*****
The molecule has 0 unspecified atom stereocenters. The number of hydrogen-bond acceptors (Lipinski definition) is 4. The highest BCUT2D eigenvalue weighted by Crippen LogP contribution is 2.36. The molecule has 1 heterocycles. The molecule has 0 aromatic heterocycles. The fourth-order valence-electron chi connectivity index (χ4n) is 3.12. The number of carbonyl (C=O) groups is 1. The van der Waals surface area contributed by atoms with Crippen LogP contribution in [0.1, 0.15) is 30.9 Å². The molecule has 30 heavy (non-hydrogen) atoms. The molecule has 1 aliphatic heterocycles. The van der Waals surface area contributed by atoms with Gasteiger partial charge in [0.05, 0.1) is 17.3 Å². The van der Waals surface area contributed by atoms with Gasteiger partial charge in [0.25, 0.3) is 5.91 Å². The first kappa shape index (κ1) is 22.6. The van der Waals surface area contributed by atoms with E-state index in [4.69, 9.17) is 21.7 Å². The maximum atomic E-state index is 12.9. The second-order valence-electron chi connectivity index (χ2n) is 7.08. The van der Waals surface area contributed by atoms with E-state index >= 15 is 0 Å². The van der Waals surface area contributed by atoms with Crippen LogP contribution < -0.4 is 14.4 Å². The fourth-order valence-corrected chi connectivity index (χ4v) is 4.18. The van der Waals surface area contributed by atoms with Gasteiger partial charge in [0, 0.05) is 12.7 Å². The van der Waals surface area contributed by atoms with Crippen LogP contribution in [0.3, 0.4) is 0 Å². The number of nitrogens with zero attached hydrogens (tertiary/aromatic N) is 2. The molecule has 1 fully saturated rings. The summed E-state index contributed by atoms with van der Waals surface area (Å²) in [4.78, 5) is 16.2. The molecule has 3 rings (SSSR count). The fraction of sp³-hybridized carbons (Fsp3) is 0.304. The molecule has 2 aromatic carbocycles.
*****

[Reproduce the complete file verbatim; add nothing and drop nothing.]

The molecule has 0 unspecified atom stereocenters. The number of hydrogen-bond acceptors (Lipinski definition) is 4. The highest BCUT2D eigenvalue weighted by Crippen LogP contribution is 2.36. The molecule has 1 heterocycles. The molecule has 0 aromatic heterocycles. The fourth-order valence-electron chi connectivity index (χ4n) is 3.12. The number of carbonyl (C=O) groups is 1. The van der Waals surface area contributed by atoms with Crippen LogP contribution in [0.1, 0.15) is 30.9 Å². The molecule has 30 heavy (non-hydrogen) atoms. The molecule has 1 aliphatic heterocycles. The van der Waals surface area contributed by atoms with Gasteiger partial charge in [0.05, 0.1) is 17.3 Å². The van der Waals surface area contributed by atoms with Gasteiger partial charge in [0.25, 0.3) is 5.91 Å². The first kappa shape index (κ1) is 22.6. The van der Waals surface area contributed by atoms with E-state index in [4.69, 9.17) is 21.7 Å². The maximum atomic E-state index is 12.9. The second-order valence-electron chi connectivity index (χ2n) is 7.08. The van der Waals surface area contributed by atoms with E-state index >= 15 is 0 Å². The van der Waals surface area contributed by atoms with Crippen LogP contribution < -0.4 is 14.4 Å². The fourth-order valence-corrected chi connectivity index (χ4v) is 4.18. The van der Waals surface area contributed by atoms with Gasteiger partial charge in [0, 0.05) is 12.7 Å². The van der Waals surface area contributed by atoms with Crippen LogP contribution in [0.3, 0.4) is 0 Å². The number of nitrogens with zero attached hydrogens (tertiary/aromatic N) is 2. The molecule has 1 fully saturated rings. The summed E-state index contributed by atoms with van der Waals surface area (Å²) in [4.78, 5) is 16.2. The molecule has 3 rings (SSSR count). The fraction of sp³-hybridized carbons (Fsp3) is 0.304. The molecule has 2 aromatic carbocycles.